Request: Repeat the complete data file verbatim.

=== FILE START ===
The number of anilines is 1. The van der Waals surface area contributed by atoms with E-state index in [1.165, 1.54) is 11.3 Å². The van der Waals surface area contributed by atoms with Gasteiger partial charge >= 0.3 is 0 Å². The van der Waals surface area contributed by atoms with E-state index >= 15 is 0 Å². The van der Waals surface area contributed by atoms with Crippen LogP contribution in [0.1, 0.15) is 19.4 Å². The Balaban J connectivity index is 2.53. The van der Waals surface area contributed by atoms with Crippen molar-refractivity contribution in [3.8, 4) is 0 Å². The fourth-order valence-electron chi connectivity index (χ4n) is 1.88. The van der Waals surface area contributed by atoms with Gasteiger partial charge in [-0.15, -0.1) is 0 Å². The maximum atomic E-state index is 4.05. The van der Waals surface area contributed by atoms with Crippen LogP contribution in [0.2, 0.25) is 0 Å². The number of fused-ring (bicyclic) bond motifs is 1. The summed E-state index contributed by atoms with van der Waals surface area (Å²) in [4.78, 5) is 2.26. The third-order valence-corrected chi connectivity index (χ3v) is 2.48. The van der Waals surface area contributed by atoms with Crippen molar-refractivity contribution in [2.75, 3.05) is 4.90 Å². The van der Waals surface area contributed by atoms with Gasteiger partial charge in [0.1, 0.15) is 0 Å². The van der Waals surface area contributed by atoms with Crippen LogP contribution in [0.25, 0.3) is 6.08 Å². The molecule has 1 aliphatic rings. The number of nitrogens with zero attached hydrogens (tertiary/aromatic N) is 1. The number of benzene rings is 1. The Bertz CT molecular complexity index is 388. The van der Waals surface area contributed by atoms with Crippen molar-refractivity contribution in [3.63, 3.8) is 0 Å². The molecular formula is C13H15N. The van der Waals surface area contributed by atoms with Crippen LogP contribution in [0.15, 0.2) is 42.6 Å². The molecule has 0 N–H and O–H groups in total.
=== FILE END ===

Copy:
The number of anilines is 1. The van der Waals surface area contributed by atoms with E-state index in [1.165, 1.54) is 11.3 Å². The van der Waals surface area contributed by atoms with Gasteiger partial charge >= 0.3 is 0 Å². The van der Waals surface area contributed by atoms with E-state index >= 15 is 0 Å². The van der Waals surface area contributed by atoms with Crippen LogP contribution in [0.1, 0.15) is 19.4 Å². The Balaban J connectivity index is 2.53. The van der Waals surface area contributed by atoms with Crippen molar-refractivity contribution in [3.8, 4) is 0 Å². The fourth-order valence-electron chi connectivity index (χ4n) is 1.88. The van der Waals surface area contributed by atoms with Gasteiger partial charge in [-0.15, -0.1) is 0 Å². The maximum atomic E-state index is 4.05. The van der Waals surface area contributed by atoms with Crippen LogP contribution in [0.2, 0.25) is 0 Å². The number of fused-ring (bicyclic) bond motifs is 1. The summed E-state index contributed by atoms with van der Waals surface area (Å²) in [4.78, 5) is 2.26. The third-order valence-corrected chi connectivity index (χ3v) is 2.48. The van der Waals surface area contributed by atoms with Crippen molar-refractivity contribution in [2.75, 3.05) is 4.90 Å². The van der Waals surface area contributed by atoms with Gasteiger partial charge in [0.1, 0.15) is 0 Å². The van der Waals surface area contributed by atoms with Crippen LogP contribution in [0.25, 0.3) is 6.08 Å². The molecule has 1 aliphatic rings. The number of nitrogens with zero attached hydrogens (tertiary/aromatic N) is 1. The number of benzene rings is 1. The Bertz CT molecular complexity index is 388. The van der Waals surface area contributed by atoms with Crippen molar-refractivity contribution in [3.63, 3.8) is 0 Å². The molecular formula is C13H15N. The van der Waals surface area contributed by atoms with Crippen LogP contribution in [0.15, 0.2) is 42.6 Å². The molecule has 0 N–H and O–H groups in total.